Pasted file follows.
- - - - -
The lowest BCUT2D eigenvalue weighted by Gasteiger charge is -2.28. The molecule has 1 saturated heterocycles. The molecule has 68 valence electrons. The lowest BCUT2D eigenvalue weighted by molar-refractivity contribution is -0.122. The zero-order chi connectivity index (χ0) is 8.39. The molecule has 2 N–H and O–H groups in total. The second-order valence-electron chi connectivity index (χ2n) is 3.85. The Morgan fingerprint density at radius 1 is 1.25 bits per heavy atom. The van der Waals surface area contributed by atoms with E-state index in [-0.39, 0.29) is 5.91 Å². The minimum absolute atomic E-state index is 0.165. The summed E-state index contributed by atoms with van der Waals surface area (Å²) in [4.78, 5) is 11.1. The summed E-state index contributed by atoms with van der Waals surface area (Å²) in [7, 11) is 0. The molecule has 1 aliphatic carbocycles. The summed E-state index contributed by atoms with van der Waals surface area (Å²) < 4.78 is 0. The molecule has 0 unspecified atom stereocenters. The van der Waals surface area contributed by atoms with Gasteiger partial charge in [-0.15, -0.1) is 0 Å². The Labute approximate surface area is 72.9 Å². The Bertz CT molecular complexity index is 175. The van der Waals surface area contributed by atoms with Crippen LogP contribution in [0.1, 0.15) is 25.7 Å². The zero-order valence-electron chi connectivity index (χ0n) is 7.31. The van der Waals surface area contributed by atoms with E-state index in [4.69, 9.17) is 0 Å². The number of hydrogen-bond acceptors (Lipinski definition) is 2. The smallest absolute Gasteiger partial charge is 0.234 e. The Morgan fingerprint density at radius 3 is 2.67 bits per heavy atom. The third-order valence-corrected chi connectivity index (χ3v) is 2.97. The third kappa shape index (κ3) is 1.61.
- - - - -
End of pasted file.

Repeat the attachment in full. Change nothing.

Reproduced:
The lowest BCUT2D eigenvalue weighted by Gasteiger charge is -2.28. The molecule has 1 saturated heterocycles. The molecule has 68 valence electrons. The lowest BCUT2D eigenvalue weighted by molar-refractivity contribution is -0.122. The zero-order chi connectivity index (χ0) is 8.39. The molecule has 2 N–H and O–H groups in total. The second-order valence-electron chi connectivity index (χ2n) is 3.85. The Morgan fingerprint density at radius 1 is 1.25 bits per heavy atom. The van der Waals surface area contributed by atoms with E-state index in [-0.39, 0.29) is 5.91 Å². The minimum absolute atomic E-state index is 0.165. The summed E-state index contributed by atoms with van der Waals surface area (Å²) in [4.78, 5) is 11.1. The summed E-state index contributed by atoms with van der Waals surface area (Å²) in [7, 11) is 0. The molecule has 1 aliphatic carbocycles. The summed E-state index contributed by atoms with van der Waals surface area (Å²) < 4.78 is 0. The molecule has 0 unspecified atom stereocenters. The van der Waals surface area contributed by atoms with Gasteiger partial charge in [-0.15, -0.1) is 0 Å². The Labute approximate surface area is 72.9 Å². The Bertz CT molecular complexity index is 175. The van der Waals surface area contributed by atoms with Crippen LogP contribution in [0.1, 0.15) is 25.7 Å². The zero-order valence-electron chi connectivity index (χ0n) is 7.31. The van der Waals surface area contributed by atoms with E-state index in [4.69, 9.17) is 0 Å². The number of hydrogen-bond acceptors (Lipinski definition) is 2. The smallest absolute Gasteiger partial charge is 0.234 e. The Morgan fingerprint density at radius 3 is 2.67 bits per heavy atom. The third-order valence-corrected chi connectivity index (χ3v) is 2.97. The third kappa shape index (κ3) is 1.61.